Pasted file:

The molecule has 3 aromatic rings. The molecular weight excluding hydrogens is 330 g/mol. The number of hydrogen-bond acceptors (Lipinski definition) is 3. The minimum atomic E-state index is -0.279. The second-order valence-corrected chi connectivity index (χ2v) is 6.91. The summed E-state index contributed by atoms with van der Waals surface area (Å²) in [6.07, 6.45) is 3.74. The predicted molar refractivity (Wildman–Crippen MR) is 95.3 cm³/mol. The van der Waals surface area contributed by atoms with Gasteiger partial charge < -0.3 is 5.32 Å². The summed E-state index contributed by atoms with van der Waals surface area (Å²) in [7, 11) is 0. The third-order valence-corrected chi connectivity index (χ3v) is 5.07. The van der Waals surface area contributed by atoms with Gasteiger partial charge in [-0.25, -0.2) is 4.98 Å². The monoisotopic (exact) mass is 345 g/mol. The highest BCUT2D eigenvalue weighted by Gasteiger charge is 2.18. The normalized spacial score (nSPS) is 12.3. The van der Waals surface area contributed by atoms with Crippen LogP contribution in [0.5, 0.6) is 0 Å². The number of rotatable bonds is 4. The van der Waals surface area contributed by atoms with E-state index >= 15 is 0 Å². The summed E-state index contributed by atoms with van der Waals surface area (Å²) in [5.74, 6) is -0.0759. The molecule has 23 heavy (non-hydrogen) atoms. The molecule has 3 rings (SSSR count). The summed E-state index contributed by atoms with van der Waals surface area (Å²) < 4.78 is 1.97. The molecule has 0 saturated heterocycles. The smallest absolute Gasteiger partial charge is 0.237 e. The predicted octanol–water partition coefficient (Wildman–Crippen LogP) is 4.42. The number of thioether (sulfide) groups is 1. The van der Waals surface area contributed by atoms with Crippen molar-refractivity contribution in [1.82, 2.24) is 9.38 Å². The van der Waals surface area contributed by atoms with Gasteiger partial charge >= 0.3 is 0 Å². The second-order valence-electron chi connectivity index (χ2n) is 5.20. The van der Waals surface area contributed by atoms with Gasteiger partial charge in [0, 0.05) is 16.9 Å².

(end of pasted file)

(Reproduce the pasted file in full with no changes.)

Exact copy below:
The molecule has 3 aromatic rings. The molecular weight excluding hydrogens is 330 g/mol. The number of hydrogen-bond acceptors (Lipinski definition) is 3. The minimum atomic E-state index is -0.279. The second-order valence-corrected chi connectivity index (χ2v) is 6.91. The summed E-state index contributed by atoms with van der Waals surface area (Å²) in [6.07, 6.45) is 3.74. The predicted molar refractivity (Wildman–Crippen MR) is 95.3 cm³/mol. The van der Waals surface area contributed by atoms with Gasteiger partial charge < -0.3 is 5.32 Å². The summed E-state index contributed by atoms with van der Waals surface area (Å²) in [7, 11) is 0. The third-order valence-corrected chi connectivity index (χ3v) is 5.07. The van der Waals surface area contributed by atoms with Gasteiger partial charge in [-0.25, -0.2) is 4.98 Å². The monoisotopic (exact) mass is 345 g/mol. The highest BCUT2D eigenvalue weighted by Gasteiger charge is 2.18. The normalized spacial score (nSPS) is 12.3. The van der Waals surface area contributed by atoms with Crippen LogP contribution in [0.5, 0.6) is 0 Å². The number of rotatable bonds is 4. The van der Waals surface area contributed by atoms with E-state index >= 15 is 0 Å². The summed E-state index contributed by atoms with van der Waals surface area (Å²) in [5.74, 6) is -0.0759. The molecule has 23 heavy (non-hydrogen) atoms. The molecule has 3 rings (SSSR count). The summed E-state index contributed by atoms with van der Waals surface area (Å²) < 4.78 is 1.97. The molecule has 0 saturated heterocycles. The smallest absolute Gasteiger partial charge is 0.237 e. The predicted octanol–water partition coefficient (Wildman–Crippen LogP) is 4.42. The number of thioether (sulfide) groups is 1. The van der Waals surface area contributed by atoms with Crippen molar-refractivity contribution in [1.82, 2.24) is 9.38 Å². The van der Waals surface area contributed by atoms with Gasteiger partial charge >= 0.3 is 0 Å². The second-order valence-electron chi connectivity index (χ2n) is 5.20. The van der Waals surface area contributed by atoms with Gasteiger partial charge in [0, 0.05) is 16.9 Å².